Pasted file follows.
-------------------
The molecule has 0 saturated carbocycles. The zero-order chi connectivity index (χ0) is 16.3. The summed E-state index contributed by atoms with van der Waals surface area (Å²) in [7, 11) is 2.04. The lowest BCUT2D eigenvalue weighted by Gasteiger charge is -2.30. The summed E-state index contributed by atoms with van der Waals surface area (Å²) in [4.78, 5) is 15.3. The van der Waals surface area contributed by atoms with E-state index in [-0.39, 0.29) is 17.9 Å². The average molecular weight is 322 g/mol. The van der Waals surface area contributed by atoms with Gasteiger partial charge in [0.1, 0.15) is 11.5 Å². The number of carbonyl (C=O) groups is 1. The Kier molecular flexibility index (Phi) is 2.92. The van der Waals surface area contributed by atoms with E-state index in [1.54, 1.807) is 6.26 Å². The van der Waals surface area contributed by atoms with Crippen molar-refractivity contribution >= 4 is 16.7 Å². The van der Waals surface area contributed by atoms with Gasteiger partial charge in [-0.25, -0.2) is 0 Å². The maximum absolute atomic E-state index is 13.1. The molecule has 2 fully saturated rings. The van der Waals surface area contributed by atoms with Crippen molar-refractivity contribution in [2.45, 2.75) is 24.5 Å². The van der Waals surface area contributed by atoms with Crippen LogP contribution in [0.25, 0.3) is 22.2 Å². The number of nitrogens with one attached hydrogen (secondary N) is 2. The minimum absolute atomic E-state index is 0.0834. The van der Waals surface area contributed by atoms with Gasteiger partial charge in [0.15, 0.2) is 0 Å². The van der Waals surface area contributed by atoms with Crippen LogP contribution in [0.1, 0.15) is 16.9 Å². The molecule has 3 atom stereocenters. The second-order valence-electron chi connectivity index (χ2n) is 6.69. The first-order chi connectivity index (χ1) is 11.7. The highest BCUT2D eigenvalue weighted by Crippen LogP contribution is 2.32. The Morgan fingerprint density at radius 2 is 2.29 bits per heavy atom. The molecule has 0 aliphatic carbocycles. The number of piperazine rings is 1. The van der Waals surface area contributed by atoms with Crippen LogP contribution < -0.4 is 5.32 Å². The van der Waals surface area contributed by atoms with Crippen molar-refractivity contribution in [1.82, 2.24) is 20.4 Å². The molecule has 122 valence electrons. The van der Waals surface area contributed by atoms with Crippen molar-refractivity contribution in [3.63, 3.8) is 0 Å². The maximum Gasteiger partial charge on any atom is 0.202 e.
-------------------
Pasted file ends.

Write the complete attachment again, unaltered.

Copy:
The molecule has 0 saturated carbocycles. The zero-order chi connectivity index (χ0) is 16.3. The summed E-state index contributed by atoms with van der Waals surface area (Å²) in [7, 11) is 2.04. The lowest BCUT2D eigenvalue weighted by Gasteiger charge is -2.30. The summed E-state index contributed by atoms with van der Waals surface area (Å²) in [4.78, 5) is 15.3. The van der Waals surface area contributed by atoms with E-state index in [-0.39, 0.29) is 17.9 Å². The average molecular weight is 322 g/mol. The van der Waals surface area contributed by atoms with Gasteiger partial charge in [0.1, 0.15) is 11.5 Å². The number of carbonyl (C=O) groups is 1. The Kier molecular flexibility index (Phi) is 2.92. The van der Waals surface area contributed by atoms with E-state index in [1.54, 1.807) is 6.26 Å². The van der Waals surface area contributed by atoms with Crippen molar-refractivity contribution >= 4 is 16.7 Å². The van der Waals surface area contributed by atoms with Gasteiger partial charge in [-0.25, -0.2) is 0 Å². The maximum absolute atomic E-state index is 13.1. The molecule has 2 fully saturated rings. The van der Waals surface area contributed by atoms with Crippen molar-refractivity contribution in [2.45, 2.75) is 24.5 Å². The van der Waals surface area contributed by atoms with Crippen LogP contribution in [0.25, 0.3) is 22.2 Å². The number of nitrogens with one attached hydrogen (secondary N) is 2. The minimum absolute atomic E-state index is 0.0834. The van der Waals surface area contributed by atoms with Gasteiger partial charge in [0.15, 0.2) is 0 Å². The van der Waals surface area contributed by atoms with Crippen LogP contribution in [0.1, 0.15) is 16.9 Å². The molecule has 3 atom stereocenters. The second-order valence-electron chi connectivity index (χ2n) is 6.69. The first-order chi connectivity index (χ1) is 11.7. The highest BCUT2D eigenvalue weighted by Crippen LogP contribution is 2.32. The Morgan fingerprint density at radius 2 is 2.29 bits per heavy atom. The molecule has 0 aliphatic carbocycles. The number of piperazine rings is 1. The van der Waals surface area contributed by atoms with Crippen LogP contribution < -0.4 is 5.32 Å². The van der Waals surface area contributed by atoms with Crippen molar-refractivity contribution in [1.82, 2.24) is 20.4 Å². The molecule has 122 valence electrons. The van der Waals surface area contributed by atoms with Crippen molar-refractivity contribution in [3.63, 3.8) is 0 Å². The maximum Gasteiger partial charge on any atom is 0.202 e.